InsideFlyer has a free web access article on Hotel Loyalty Elite Comparisons across more than 25 loyalty programs. February’s issue features part one of the article and March will feature part two as the cover story. I am not the writer of this article, although I did provide some comments for the rough draft. This article motivated me to expand my loyalty program coverage as I recognized some great benefits in programs I rarely evaluate. I encourage you to look over the charts and information in the Hotel Loyalty Elite Comparisons.
I have been writing a monthly column for Randy Petersen’s InsideFlyer magazine for nearly two years. My column is always original content that has not appeared on this Loyalty Traveler blog. My monthly column is also a free web access feature of InsideFlyer. I have links to all my InsideFlyer columns on the Ric Garrido page of my blog.
Categorically speaking, I am predicting two steps up and one step back.
I am sharing my latest InsideFlyer column at the end of this post. The start of the 2011 year saw the return of Starwood Preferred Guest peak season hotel reward dates for category 5, 6 and 7 hotels after a two year absence. My column addresses the return of SPG peak season awards.
February and March are the months when we typically see hotel categories adjusted for the calendar year. Considering Marriott and Hilton raised category levels in 2010 for many of their upper end hotels in the midst of a two year recession does not bode well for this year’s hotel reward category changes.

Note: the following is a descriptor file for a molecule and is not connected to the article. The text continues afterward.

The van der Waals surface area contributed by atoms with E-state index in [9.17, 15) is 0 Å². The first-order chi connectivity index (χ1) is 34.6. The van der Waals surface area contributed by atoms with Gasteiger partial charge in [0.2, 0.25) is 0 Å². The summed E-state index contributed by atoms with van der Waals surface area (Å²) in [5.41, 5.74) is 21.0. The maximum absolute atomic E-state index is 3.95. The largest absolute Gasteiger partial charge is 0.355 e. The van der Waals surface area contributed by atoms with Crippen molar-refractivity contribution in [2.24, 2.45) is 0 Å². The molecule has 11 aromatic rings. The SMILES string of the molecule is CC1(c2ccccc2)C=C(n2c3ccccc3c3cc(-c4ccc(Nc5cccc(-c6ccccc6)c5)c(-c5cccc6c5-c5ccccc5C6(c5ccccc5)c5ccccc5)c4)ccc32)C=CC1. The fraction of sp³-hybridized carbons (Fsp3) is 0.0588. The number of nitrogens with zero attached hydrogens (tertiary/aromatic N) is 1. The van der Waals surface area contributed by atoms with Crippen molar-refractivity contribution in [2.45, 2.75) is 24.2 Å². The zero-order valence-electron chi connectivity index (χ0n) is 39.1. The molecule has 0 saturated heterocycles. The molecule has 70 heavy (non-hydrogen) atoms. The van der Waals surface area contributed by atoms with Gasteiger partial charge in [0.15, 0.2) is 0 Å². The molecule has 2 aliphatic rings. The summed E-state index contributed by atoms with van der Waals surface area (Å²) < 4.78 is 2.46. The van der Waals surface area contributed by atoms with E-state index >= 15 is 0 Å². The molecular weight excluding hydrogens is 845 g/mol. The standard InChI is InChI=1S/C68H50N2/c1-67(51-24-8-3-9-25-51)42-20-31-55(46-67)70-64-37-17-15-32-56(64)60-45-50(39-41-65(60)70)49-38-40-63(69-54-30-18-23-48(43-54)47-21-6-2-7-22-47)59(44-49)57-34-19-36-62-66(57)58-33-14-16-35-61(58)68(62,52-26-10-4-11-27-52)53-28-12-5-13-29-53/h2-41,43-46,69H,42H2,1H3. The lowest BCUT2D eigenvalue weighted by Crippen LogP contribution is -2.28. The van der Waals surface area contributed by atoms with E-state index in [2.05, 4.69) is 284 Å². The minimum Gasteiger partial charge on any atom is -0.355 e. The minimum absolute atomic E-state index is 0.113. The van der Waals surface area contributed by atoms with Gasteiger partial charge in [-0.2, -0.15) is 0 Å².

Starwood made no attempt to lower hotel reward category levels last year; a move to be expected after several consecutive years of rapid rises from 2003 to 2008 attributed to rising average room rates. For some reason when room rates plummeted in 2009, the SPG hotel award category assignments did not follow suit. Granted there was an overall downward movement in SPG category assignment in 2009, but that was a small concession from SPG not repeated again in 2010. Here is my March 2010 article on Hilton HHonors hotel category shift and my April 2010 InsideFlyer column regarding hotel category assignments for 2010 with particular focus on SPG.
So what do the next two months have in store for hotel category shift?
Yesterday, the Washington Post ran an article citing positive economic indicators as a sign that hotel rates will climb in 2011. Higher rates are anticipated to rise disproportionately for business travelers relative to leisure travelers.